They might be "dumb fat rich white men" and trophy hunting might be something few of us can understand, yet the market they provide will prove key to ensuring the continued survival of biodiversity and the "big 5" on the African sub-continent.


A poacher with a job as a game warden is no longer a threat. A farmer who benefits from a reserve is not a threat to habitat. A village that profits from nuisance animals is not a threat.

Doug Scott
Doug Scott

@Jonathan Fuller@Sreenivas Janyala  

History and mother nature have been handling the natural lifespan of all animals since before humans even appeared.  Taking that bull rhino is not being done for the good of the herd, it is simply being used as sacrificial lamb.  The actions of the bull that is being used as a reason to remove it, are actually there to teach younger males how to become dominant in that herd.  It happens naturally, does not require us to be referees or coaches.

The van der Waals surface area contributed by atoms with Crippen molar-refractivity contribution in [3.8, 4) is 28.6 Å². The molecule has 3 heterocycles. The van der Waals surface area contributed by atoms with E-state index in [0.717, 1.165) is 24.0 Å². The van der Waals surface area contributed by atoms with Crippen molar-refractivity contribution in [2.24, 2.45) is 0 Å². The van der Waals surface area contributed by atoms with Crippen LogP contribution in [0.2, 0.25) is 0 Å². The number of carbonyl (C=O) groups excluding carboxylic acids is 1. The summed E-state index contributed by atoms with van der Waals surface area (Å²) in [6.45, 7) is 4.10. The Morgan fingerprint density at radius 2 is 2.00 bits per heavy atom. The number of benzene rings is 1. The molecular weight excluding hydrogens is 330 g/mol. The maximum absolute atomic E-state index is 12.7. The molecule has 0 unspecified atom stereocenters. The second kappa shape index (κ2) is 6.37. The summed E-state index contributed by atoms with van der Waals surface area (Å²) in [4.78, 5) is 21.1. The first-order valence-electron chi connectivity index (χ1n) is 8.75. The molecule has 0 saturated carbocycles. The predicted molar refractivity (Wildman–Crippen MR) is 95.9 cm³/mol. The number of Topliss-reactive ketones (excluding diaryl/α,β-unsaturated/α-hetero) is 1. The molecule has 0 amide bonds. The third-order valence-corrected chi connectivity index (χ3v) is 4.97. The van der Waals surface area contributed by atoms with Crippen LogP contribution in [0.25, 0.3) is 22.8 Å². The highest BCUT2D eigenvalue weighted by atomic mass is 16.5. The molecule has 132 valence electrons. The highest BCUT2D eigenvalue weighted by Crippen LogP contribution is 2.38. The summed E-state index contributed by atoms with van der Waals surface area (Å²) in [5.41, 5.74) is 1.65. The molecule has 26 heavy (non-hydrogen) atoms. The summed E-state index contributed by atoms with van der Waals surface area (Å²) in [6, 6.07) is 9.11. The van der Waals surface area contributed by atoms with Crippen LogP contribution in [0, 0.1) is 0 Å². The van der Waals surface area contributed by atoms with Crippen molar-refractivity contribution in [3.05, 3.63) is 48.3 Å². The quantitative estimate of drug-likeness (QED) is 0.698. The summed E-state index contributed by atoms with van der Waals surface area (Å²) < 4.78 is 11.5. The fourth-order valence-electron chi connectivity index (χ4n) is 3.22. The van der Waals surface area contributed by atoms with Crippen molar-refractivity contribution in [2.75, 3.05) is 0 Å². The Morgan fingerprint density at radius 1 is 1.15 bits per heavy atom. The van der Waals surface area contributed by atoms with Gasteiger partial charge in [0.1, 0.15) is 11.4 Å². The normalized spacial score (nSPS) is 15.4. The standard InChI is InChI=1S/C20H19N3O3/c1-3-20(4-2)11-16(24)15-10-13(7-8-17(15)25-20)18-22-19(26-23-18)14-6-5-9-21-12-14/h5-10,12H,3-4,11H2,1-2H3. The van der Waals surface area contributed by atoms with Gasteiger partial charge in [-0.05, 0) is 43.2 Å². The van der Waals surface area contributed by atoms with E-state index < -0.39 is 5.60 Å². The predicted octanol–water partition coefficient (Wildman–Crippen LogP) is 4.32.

Anyone saying hunting is a sport is quite simply wrong.  Sport implies either side can win.  Hunting with a long range rifle against a large animal who's only defense is to try to hide out in an open field is in no way a fair sport.  Let the hunter take the bull rhino with a knife, now that would be a sport.

Kelvin Burt
Kelvin Burt

@Jd Creager @Mark Thorpe

' Jd Creager' are you a hunter yourself? I suspect so.

Well if you really feel the need to make up for what you are lacking as man, put down your big noisy gun, and go kill a rhino with your bare hands. Then we may respect you. But not much.

Retard